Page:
This is not normal for my cat and I'm very worried about him. His pee usually doesn't smell so strong. Is this normal for a senior kitty that is diabetic? I just want know what I need to do.

  • 4
    You need to take the cat to a vet.
    – Mick
    Apr 24 '19 at 3:01

You need to get your cat to a vet if you see physical changes. Smelly urine is a clear sign something is wrong, and this will always need veterinary help.

Other types of changes will also need the help of a vet, like if your cat changes eating/drinking habits (starts to drink or eat significantly more/less).

If your cat starts to hide more and withdraw from you if it has been social before, you will need to take it to the vet, as this is a sign something is wrong.

Cats are very good at hiding pain and problems, so even if you are an experienced cat owner, you might have problems recognizing the signs your cat has problems.


As others have said this is something to see the vet about - there's various reasons that could cause a diabetic cat's urine to smell:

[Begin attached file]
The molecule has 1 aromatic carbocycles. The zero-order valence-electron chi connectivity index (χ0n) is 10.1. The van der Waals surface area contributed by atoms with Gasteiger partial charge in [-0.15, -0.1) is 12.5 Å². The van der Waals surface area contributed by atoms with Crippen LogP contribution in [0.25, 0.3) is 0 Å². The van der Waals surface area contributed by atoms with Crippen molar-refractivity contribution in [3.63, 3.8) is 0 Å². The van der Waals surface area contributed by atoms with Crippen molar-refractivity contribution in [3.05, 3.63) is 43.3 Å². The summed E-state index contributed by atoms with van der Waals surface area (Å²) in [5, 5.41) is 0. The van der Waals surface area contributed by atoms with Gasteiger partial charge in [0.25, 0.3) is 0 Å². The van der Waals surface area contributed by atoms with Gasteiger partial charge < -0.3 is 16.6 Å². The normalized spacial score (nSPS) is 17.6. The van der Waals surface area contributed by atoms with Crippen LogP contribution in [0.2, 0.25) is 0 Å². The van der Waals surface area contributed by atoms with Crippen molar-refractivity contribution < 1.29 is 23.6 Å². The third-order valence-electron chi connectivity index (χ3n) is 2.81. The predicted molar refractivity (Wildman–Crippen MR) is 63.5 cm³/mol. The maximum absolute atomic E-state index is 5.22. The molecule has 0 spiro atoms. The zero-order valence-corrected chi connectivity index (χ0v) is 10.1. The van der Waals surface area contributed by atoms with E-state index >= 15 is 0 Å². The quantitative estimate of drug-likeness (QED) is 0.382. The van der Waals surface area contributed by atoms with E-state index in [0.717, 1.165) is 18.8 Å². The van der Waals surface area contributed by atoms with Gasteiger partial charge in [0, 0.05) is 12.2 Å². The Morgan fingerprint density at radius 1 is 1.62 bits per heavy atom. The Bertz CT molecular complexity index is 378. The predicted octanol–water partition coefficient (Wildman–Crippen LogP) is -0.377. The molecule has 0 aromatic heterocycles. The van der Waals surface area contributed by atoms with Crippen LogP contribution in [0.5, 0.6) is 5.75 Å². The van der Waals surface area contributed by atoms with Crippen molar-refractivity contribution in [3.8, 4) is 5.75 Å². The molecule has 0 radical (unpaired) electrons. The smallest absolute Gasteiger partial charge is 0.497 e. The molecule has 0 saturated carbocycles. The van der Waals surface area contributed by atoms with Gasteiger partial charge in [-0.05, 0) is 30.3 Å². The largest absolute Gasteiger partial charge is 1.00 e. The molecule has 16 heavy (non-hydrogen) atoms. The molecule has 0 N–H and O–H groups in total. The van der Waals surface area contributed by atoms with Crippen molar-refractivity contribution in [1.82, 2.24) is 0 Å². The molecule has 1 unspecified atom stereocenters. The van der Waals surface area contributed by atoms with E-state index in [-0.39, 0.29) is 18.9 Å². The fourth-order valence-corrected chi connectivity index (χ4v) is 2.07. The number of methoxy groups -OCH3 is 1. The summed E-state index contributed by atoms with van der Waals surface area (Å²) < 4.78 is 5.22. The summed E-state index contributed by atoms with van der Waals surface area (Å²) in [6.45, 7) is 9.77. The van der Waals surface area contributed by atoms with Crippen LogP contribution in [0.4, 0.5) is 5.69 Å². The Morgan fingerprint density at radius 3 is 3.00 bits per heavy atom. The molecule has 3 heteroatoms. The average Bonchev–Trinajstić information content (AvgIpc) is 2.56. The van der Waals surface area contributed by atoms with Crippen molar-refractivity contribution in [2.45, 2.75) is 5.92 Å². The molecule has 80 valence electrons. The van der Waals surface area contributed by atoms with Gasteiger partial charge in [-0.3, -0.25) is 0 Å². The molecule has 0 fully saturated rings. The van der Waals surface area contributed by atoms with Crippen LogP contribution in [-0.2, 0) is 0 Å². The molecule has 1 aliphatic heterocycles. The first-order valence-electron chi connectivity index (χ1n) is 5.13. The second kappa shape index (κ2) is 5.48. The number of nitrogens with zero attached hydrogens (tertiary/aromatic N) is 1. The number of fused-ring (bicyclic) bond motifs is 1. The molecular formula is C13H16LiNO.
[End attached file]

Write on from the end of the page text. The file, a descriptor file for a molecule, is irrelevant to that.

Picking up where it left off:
• "Musky" or "rotten" smell - This would signal an infection. "Musky" could also be stress hormones.
  • "Rotten fruit" or "alcohol" smell - This would be a sign that the sugar in the urine has begun to ferment (normally you'd get this if the urine was left in the litterbox for a couple of hours)
  • Stronger than normal urine smell - This would be an indicator that the cat is dehydrated. Are they drinking enough?
  • Nail polish remover smell (acetone) - This would be the biggest concern as it would indicate the presence of ketones in the urine, itself a symptom of Diabetic ketoacidosis which is serious, as in "get the cat to the vet right now if you want them to live"-type serious.

Your Answer

By clicking “Post Your Answer”, you agree to our terms of service, privacy policy and cookie policy

Not the answer you're looking for? Browse other questions tagged or ask your own question.